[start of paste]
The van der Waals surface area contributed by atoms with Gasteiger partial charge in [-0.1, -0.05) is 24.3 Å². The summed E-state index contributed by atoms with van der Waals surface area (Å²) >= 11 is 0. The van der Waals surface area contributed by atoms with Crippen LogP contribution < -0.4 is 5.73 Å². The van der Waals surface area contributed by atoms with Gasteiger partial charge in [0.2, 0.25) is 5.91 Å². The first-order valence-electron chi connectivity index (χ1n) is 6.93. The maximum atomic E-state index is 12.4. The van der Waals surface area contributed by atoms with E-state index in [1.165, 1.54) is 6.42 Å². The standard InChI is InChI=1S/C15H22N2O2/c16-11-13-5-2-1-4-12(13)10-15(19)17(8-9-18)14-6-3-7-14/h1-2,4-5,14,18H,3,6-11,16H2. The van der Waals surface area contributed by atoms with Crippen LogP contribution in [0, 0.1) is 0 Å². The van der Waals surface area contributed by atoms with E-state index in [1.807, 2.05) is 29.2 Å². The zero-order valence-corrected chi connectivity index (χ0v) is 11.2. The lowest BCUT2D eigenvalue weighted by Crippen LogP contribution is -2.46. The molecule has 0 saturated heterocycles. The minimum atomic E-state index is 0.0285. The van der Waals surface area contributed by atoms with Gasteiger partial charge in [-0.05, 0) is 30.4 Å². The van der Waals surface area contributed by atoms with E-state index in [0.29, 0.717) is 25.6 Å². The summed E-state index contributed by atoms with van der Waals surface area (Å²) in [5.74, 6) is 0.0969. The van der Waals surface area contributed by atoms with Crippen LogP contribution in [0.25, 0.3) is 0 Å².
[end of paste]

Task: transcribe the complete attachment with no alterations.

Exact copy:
The van der Waals surface area contributed by atoms with Gasteiger partial charge in [-0.1, -0.05) is 24.3 Å². The summed E-state index contributed by atoms with van der Waals surface area (Å²) >= 11 is 0. The van der Waals surface area contributed by atoms with Crippen LogP contribution < -0.4 is 5.73 Å². The van der Waals surface area contributed by atoms with Gasteiger partial charge in [0.2, 0.25) is 5.91 Å². The first-order valence-electron chi connectivity index (χ1n) is 6.93. The maximum atomic E-state index is 12.4. The van der Waals surface area contributed by atoms with E-state index in [1.165, 1.54) is 6.42 Å². The standard InChI is InChI=1S/C15H22N2O2/c16-11-13-5-2-1-4-12(13)10-15(19)17(8-9-18)14-6-3-7-14/h1-2,4-5,14,18H,3,6-11,16H2. The van der Waals surface area contributed by atoms with Crippen LogP contribution in [0, 0.1) is 0 Å². The van der Waals surface area contributed by atoms with E-state index in [1.807, 2.05) is 29.2 Å². The zero-order valence-corrected chi connectivity index (χ0v) is 11.2. The lowest BCUT2D eigenvalue weighted by Crippen LogP contribution is -2.46. The molecule has 0 saturated heterocycles. The minimum atomic E-state index is 0.0285. The van der Waals surface area contributed by atoms with Gasteiger partial charge in [-0.05, 0) is 30.4 Å². The van der Waals surface area contributed by atoms with E-state index in [0.29, 0.717) is 25.6 Å². The summed E-state index contributed by atoms with van der Waals surface area (Å²) in [5.74, 6) is 0.0969. The van der Waals surface area contributed by atoms with Crippen LogP contribution in [0.25, 0.3) is 0 Å².